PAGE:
A Motivational Interviewing Intervention to Improve Adherence to ACEIs/ARBs among Nonadherent Older Adults with Comorbid Hypertension and Diabetes

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Hypertension and diabetes mellitus are independent risk factors for cardiovascular diseases. Due to the cardioprotective nature of angiotensin-converting enzyme inhibitors (ACEIs) and angiotensin II receptor blockers (ARBs), they are recommended for patients with comorbid hypertension and diabetes. However, poor adherence to ACEIs/ARBs among older adults is a major public health concern. This study aimed to assess the effectiveness of a telephonic motivational interviewing (MI) intervention conducted by pharmacy students among a nonadherent older population (≥ 65 years old) with diabetes and hypertension.


Patients continuously enrolled in a Medicare Advantage Plan who received an ACEI/ARB prescription between July 2017 and December 2017 were identified. Group-based trajectory modeling (GBTM) was used to identify distinct patterns of ACEI/ARB adherence during the 1-year baseline period: adherent, gaps in adherence, gradual decline, and rapid decline in adherence. Patients from the three nonadherent trajectories were randomized into MI intervention or control group. The intervention consisted of an initial call and five follow-up calls administered by MI-trained pharmacy students and tailored to the baseline ACEI/ARB adherence trajectories. The primary outcome was adherence to ACEI/ARB during the 6- and 12-month periods post-MI implementation. The secondary outcome was discontinuation, defined as no refills for ACEI/ARB during the 6- and 12-month periods post-MI implementation. Multivariable regression analyses examined the impact of MI intervention on ACEI/ARB adherence and discontinuation while adjusting for baseline covariates.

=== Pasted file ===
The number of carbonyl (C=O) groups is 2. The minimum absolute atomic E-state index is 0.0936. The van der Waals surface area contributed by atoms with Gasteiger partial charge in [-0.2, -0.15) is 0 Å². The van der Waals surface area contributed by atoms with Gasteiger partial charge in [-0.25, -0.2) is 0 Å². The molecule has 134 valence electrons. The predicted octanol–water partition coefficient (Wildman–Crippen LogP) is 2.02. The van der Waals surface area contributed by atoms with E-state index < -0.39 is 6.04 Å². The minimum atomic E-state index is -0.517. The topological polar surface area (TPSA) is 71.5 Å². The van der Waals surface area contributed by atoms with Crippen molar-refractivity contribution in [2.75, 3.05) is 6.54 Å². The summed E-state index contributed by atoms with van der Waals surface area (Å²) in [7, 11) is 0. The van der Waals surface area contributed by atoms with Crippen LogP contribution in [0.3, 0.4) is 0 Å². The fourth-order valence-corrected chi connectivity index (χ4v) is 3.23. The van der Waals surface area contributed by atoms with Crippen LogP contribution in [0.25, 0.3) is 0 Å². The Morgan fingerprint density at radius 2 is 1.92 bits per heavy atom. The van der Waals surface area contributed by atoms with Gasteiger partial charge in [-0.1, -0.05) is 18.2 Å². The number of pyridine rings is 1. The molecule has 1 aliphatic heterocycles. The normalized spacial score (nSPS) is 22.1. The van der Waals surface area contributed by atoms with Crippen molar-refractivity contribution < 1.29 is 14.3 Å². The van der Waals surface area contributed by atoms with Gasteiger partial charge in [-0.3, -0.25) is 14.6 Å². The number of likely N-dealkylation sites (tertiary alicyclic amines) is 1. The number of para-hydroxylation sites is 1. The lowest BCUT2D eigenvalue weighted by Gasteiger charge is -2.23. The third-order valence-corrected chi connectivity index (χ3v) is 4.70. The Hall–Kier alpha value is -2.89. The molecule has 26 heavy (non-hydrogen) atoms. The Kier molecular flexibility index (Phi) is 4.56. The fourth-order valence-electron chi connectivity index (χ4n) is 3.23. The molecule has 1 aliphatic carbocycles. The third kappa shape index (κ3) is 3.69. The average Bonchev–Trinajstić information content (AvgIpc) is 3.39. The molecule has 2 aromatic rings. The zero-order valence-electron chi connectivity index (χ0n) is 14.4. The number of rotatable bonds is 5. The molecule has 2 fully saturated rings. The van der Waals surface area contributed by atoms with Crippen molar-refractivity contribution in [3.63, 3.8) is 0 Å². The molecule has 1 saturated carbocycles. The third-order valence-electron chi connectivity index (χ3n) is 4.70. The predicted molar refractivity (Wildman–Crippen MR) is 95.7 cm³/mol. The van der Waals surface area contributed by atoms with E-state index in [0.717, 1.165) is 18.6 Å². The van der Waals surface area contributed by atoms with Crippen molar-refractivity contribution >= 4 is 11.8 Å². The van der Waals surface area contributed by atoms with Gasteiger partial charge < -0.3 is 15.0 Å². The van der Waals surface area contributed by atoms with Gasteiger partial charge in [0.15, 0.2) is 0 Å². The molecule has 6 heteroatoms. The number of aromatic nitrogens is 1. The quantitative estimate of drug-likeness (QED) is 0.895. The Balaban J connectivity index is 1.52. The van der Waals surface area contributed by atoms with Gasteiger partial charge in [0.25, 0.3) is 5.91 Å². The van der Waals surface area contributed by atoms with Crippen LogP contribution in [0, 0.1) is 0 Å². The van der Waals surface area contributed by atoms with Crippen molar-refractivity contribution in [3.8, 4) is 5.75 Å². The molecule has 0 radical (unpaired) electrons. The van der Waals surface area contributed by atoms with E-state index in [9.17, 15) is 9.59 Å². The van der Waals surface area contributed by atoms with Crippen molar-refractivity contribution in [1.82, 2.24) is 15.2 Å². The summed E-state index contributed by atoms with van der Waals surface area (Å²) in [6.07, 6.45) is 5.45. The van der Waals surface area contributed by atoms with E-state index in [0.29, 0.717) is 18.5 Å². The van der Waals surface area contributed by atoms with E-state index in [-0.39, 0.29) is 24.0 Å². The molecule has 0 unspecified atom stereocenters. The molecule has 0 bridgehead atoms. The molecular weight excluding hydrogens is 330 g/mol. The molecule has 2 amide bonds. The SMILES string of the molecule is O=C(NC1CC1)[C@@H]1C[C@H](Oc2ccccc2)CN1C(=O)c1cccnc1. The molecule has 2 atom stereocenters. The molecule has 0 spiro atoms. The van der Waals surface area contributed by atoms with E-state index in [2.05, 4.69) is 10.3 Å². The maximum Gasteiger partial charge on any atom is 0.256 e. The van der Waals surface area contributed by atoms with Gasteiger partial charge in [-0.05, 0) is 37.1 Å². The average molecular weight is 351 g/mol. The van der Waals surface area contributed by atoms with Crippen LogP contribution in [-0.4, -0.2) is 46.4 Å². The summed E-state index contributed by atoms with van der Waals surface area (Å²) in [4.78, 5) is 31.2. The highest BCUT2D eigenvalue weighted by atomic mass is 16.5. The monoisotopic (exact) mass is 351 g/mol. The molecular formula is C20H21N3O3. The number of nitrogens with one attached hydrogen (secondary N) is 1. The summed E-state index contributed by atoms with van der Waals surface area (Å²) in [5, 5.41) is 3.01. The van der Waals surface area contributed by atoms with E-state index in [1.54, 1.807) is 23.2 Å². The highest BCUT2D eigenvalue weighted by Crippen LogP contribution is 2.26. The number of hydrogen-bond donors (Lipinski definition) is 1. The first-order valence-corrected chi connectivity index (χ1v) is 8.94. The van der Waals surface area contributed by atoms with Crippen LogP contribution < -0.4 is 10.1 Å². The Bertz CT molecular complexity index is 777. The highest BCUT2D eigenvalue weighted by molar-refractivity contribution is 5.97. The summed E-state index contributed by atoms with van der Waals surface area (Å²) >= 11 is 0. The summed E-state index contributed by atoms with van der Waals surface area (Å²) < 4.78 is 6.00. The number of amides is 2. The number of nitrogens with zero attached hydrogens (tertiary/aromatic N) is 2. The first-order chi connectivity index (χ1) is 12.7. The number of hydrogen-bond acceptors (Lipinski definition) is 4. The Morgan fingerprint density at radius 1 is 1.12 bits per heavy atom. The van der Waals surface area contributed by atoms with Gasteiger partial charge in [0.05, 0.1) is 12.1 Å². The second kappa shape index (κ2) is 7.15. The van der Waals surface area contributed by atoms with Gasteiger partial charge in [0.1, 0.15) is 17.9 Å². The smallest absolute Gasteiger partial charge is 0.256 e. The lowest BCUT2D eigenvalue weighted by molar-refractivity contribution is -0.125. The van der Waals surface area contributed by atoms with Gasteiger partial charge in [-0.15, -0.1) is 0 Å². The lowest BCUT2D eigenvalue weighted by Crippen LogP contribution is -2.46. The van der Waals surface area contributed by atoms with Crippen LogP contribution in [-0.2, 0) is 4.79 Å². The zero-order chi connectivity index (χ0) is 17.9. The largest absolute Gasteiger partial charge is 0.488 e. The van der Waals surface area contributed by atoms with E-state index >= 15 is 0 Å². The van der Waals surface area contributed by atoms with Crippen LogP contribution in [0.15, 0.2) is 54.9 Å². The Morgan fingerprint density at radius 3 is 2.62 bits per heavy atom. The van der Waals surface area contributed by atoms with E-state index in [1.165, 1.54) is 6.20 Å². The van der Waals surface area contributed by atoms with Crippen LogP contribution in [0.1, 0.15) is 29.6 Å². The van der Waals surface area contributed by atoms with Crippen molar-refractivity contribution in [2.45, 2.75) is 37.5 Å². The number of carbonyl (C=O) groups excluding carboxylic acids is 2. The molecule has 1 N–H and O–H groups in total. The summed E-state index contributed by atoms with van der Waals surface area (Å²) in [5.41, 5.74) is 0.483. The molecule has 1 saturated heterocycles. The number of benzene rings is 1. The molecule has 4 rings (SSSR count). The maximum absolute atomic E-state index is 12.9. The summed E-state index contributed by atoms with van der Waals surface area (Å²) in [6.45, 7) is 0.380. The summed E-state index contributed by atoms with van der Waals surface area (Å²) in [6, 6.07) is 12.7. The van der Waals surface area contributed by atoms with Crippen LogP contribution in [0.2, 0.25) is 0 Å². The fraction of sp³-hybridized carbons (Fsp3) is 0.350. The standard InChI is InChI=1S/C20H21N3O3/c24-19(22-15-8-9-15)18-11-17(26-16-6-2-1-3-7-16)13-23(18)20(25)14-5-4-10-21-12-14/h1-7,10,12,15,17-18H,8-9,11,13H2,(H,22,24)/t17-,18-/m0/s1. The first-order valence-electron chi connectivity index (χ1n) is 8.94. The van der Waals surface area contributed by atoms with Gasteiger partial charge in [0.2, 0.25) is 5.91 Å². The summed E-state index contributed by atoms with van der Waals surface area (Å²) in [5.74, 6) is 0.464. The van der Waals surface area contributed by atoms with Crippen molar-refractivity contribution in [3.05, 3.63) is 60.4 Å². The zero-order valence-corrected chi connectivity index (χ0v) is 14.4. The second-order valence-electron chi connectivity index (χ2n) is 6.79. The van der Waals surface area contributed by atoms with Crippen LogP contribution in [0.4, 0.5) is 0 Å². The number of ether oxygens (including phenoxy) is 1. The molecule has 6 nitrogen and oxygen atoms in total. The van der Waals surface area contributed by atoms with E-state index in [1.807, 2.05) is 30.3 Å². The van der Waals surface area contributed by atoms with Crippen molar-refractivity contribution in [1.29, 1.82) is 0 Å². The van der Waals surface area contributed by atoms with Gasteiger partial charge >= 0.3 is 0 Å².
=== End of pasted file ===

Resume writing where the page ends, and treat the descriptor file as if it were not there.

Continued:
A total of 240 patients in the intervention group and 480 patients as randomly selected controls were included in this study. At 6 months, patients receiving the MI intervention had significantly better adherence (β = 0.06; p = 0.03) compared with the controls. Linear and logistic regression models also showed patients in the intervention group were more likely to be adherent than controls within 12 months of intervention implementation (β = 0.06; p = 0.02 and OR: 1.46; 95% CI 1.05–2.04, respectively). MI intervention did not have any significant impact on the ACEI/ARB discontinuation.


Patients who received the MI intervention were more likely to be adherent at 6 and 12 months following the intervention initiation, despite gaps in the follow-up calls due to COVID-19. Pharmacist-led MI intervention is an effective behavioral strategy to improve medication adherence among older adults and tailoring the intervention to past adherence patterns may enhance the intervention effectiveness.


This article was originally published in Drugs & Aging in 2023. https://doi.org/10.1007/s40266-023-01008-6

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